Rising Human Rights in supply chain risk and responsibilities: a Cambodia case study

Some weeks back, this young lady was thrown in a crowded Cambodian jail for a facebook post. 

Soy, who made bags in a supplier making for fashion brands like Michael Kors and Kate Spade , did in April what many of us do by expressing on social media her concerns that workers from her factory would be laid off in the midst of the coronavirus pandemic. 

The next day she received a summons to her supervisor’s office where she was requested to sign a document with a warning and admission. She refused to sign and returned to her work gluing and sewing bag handles, but later was summoned to the office again where police were waiting, who interrogated her, then threw her in an overcrowded prison, which Amnesty Intl have described as a “ticking timebomb” for COVID-19. 

What does this have to do with Investors in ESG you may ask? 

Here are 5 aspects your ESG work should be considering:

1.      
Freedom of Expression is a Human Right business should respect, and under the UN Guiding Principles on Business and Human Rights, companies are increasingly now making statements to say they respect human rights in their value chain, as they should, as buyers have leverage. This is a basic step towards Social impact.

The EU announced March that they are drafting laws for business human rights due diligence including for labour and environmental standards in global supply chains. Switzerland, Germany and now the Netherlands now have movements calling for their governments to follow in the footsteps of France and introduce business human rights due diligence laws, and regarding supply chain labour standards.

2.     Using leverage can be done. In past years companies such as Adidas had their Social experts on the ground in countries like China engage local government to get workers in their supply chains freed if unjustly jailed and subject to human rights abuses. 

Adidas topped the Corporate Human Rights Benchmark with a Human Rights Defenders model which publicly outlines this leadership that civil society expect of business. We could share other examples of companies using leverage to engage suppliers to cause rights improvements (social impacts, SDGs) for workers across Asia in particular.

3.      The fact that this situation could occur in the supply chain of the fashion brands Michael Kors and Kate Spade, and then hit media and a public campaign by labour standards activists should have shown up in Investor ESG ratings already as these companies have poor responsible sourcing programmes. And we all know that good ESG performance indicates potential financial good to out-performance anyway. So it’s in investors interests to understand the weaknesses in companies ESG/ “responsible sourcing” programmes to either engage them for improvement or screen them out for underperformance risk.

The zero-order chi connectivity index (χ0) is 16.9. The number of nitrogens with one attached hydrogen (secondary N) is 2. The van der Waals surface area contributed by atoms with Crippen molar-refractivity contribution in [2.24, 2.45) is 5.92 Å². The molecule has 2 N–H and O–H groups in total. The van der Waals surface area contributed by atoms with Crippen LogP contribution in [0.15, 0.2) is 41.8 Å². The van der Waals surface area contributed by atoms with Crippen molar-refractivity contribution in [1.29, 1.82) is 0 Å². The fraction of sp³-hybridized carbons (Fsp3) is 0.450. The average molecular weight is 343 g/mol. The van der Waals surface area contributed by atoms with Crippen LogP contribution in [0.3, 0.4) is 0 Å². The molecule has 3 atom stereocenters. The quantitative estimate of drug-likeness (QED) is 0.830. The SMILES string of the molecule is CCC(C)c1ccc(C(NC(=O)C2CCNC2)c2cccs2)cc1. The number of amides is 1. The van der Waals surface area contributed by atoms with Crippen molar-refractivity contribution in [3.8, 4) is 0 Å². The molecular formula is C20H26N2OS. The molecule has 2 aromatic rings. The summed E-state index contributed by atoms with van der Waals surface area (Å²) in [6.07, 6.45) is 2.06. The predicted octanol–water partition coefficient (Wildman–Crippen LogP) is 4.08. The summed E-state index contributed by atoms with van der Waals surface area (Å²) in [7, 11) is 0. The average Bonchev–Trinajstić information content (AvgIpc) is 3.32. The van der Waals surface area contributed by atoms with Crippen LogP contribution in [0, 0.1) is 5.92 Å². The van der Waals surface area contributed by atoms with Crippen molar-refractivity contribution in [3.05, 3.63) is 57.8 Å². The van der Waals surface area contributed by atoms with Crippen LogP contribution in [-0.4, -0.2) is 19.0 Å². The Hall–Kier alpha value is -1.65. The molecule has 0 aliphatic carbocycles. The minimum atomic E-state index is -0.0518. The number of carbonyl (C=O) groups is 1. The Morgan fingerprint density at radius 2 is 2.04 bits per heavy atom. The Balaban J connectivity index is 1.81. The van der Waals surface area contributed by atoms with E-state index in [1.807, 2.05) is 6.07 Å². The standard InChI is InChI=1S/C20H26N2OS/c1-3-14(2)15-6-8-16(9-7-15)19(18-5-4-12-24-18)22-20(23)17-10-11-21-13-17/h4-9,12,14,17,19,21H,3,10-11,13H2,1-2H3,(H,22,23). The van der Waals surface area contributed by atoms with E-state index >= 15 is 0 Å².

The guidance for compliance with a USA law against imports of goods made under forced labour conditions explicitly encourages companies to collaborate in industry initiatives, yet Kate Spade’s rather short and brief Modern Slavery statement shows no mention of the initiatives other fashion retailers collaborate in to train and monitor Cambodia and other supplier factory labour and human rights standards.

4.     These companies should have been aware of the higher human rights risks in Cambodia supply chains, as ESG raters like the Aviva funded Corporate Human Rights Benchmark, and upcoming World Benchmarking Alliance are driving. The rights context in this country has been deteriorating, and towards good ESG performance, companies should be conducting Human Rights Impact Assessments and briefing their Board on such risks so as to get ahead of issues with training and expectations setting with suppliers, and robust monitoring and stakeholder engagement.

5. As for the Supplier Superl Holdings from Hong Kong which owns the Cambodia factory, this case should help Investors learn more about ESG in Asia manufacturing. I worked with this company years ago, although before their Cambodia expansion. They had decent standards in their China factory, but we ongoingly engaged to move from a C grade to B (most China factories struggle to get excessive overtime work hours under control). 

The lesson though should be that ongoing ESG engagement is needed as companies expand to new companies, perhaps change management personnel, or go through other changes which may result in having leadership “drop the ball” in ensuring good ESG and respect for human rights throughout their operations.

 

Drop a Reply with your thoughts on this here,

or by posting on Linkedin with your comments and tagging Kate Larsen ESG to gain more Insights from the SupplyESChange team of Supply Chain Environmental and Social Change advisors for better Responsible Sourcing and ESG.

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